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Tesla price cuts crank-up used values pressure and trigger ‘ill-feeling’ among customers

Tesla has triggered “ill-feeling” among customers and cranked-up pressure on residual values with the decision to slash its electric vehicle (EV) prices across the US and Europe.

On the back of a bumper December which saw Elon Musk’s EV brand register almost a third of its 2022 volume in just one month, the Californian carmaker is looking to boost demand with sweeping cuts to the list price of its vehicles.

Under the new pricing structure a Model 3’s starting price falls around 16% from £51,090 to £42,990 while the flagship gullwing door Model Y Performance variant falls almost 12% from £67,990 to £59,990.

Earlier price cuts in China have already prompted reports of car buyers storming Tesla stores to demand compensation.

For used car retailers with Tesla stock, meanwhile, the price cut could trigger a further painful slump in residual values.

Cap HPI director of valuations Derren Martin told AM back in November that Tesla Model 3 values had slumped by around £5,000 in value in just two months, with data for the last year now indicating an overall decline of 23% (around £9,900) in the last year.

Revealing its rationale behind the price cuts, a statement issued by Tesla said: “Our focus on continuous product improvement through original engineering and manufacturing processes have further optimised our ability to make the best product for an industry-leading cost.

“As we exit what has been a turbulent year of supply chain disruptions, we have observed a normalisation of some of the cost inflation, giving us the confidence to pass these through to our customers.”

Derren Martin, director valuations at Cap HPIMartin previously told AM that used EVs were declining in value faster than their petrol and diesel equivalents as a result of OEMs prioritisation of zero-emissions cars as they push to meet CAFE regulations and realise stronger margins from their most expensive models.

Speaking to AM today, he said: “It’s not just Tesla, EV values are under pressure across the board. The reality is that there is more volume coming back, they are expensive and people aren’t necessarily keen to buy at the moment after the recent press about queues for charging points and the rise in electricty costs.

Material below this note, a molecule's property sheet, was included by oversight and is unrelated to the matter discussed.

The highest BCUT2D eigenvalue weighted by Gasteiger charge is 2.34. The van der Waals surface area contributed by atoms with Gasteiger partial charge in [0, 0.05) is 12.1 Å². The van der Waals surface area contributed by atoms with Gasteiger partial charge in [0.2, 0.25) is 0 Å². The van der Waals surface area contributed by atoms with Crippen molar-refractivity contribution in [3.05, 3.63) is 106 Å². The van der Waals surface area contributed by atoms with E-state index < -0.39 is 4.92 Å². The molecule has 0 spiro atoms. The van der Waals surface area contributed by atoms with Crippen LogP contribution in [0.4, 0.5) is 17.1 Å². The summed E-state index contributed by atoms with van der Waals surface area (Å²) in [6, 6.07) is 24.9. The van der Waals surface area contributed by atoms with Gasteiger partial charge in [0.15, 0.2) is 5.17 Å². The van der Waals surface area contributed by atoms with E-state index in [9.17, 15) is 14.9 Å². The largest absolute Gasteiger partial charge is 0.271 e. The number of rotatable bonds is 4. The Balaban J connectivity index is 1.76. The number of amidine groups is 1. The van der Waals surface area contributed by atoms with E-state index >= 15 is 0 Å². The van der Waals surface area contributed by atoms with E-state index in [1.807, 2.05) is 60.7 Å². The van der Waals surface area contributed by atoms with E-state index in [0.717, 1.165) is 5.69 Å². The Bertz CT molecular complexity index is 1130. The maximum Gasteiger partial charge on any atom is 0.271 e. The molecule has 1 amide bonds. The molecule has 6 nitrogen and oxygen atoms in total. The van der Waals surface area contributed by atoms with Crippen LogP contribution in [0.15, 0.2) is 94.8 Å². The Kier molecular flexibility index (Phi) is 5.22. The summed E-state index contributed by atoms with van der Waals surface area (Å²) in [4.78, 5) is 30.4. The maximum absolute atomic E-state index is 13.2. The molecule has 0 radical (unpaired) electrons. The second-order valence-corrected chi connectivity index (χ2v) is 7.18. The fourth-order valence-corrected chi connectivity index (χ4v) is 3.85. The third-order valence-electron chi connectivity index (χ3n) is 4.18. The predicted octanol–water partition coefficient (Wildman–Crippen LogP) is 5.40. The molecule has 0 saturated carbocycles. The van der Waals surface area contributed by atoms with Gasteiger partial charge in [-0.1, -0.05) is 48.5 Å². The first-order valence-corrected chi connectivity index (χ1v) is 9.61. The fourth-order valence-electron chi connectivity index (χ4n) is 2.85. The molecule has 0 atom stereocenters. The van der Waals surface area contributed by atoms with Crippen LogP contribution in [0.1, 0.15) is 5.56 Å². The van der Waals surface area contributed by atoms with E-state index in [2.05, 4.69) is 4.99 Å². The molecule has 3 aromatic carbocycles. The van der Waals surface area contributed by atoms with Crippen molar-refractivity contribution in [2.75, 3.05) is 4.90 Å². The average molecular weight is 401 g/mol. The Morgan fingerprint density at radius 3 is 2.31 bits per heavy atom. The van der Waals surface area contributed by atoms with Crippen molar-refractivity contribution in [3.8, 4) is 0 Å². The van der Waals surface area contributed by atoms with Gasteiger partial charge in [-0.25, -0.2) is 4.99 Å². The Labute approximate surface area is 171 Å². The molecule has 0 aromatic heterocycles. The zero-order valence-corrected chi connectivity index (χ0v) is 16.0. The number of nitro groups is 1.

“We expect used EV values to cotninue to decline, especially for expensive models and those that are close to, or even above, list value.”

Auto Trader brand director Marc Palmer and Cap HPI head of forecast strategy Dylan Setterfield  on the AM News ShowAuto Trader’s Marc Palmer highlighted the need for greater affordability in the used EV sector in an episode of the AM News Show but the extent of the trend triggered by growing Tesla volumes on the wider used EV market remains to be seen.

Paul Hollick, chair of the Association of Fleet Professionals, welcomed news of Tesla’s price cuts, but said that the move would result in “ill-feeling” and calls for redress from customers who had recently bought at the previous prices.

“In an EV market that has seen prices rising almost month-on-month recently, this is good news, we believe”, said Hollick.

“However, it has also introduced an element of disorderly marketing for Tesla, which is never good news for residual values, and it will be interesting to see the reactions of both leasing companies and the pricing guides in the next few days.

“There is also the matter of businesses that have just bought Teslas or have them on order at previous prices. The differences between the new and the old prices are substantial and a move of this kind does unavoidably create ill-feeling. The company would do well to introduce some kind of redress.”

Fiona Howarth, CEO of Octopus Electric Vehicles, was wholly positive, meanwhile. She said: “It’s no secret that the EV industry has been struggling to keep up with booming demand. The challenge for manufacturers has been to scale up quickly enough – to reduce wait times and get drivers into green cars, with low running costs.

“Tesla is the Apple of the car sector. We’re delighted to see these EV leaders cut prices. By heavily investing in their supply chain, they continue to make EVs increasingly affordable. It’s over to other suppliers to keep up – opening up low cost, fun electric driving for all.”

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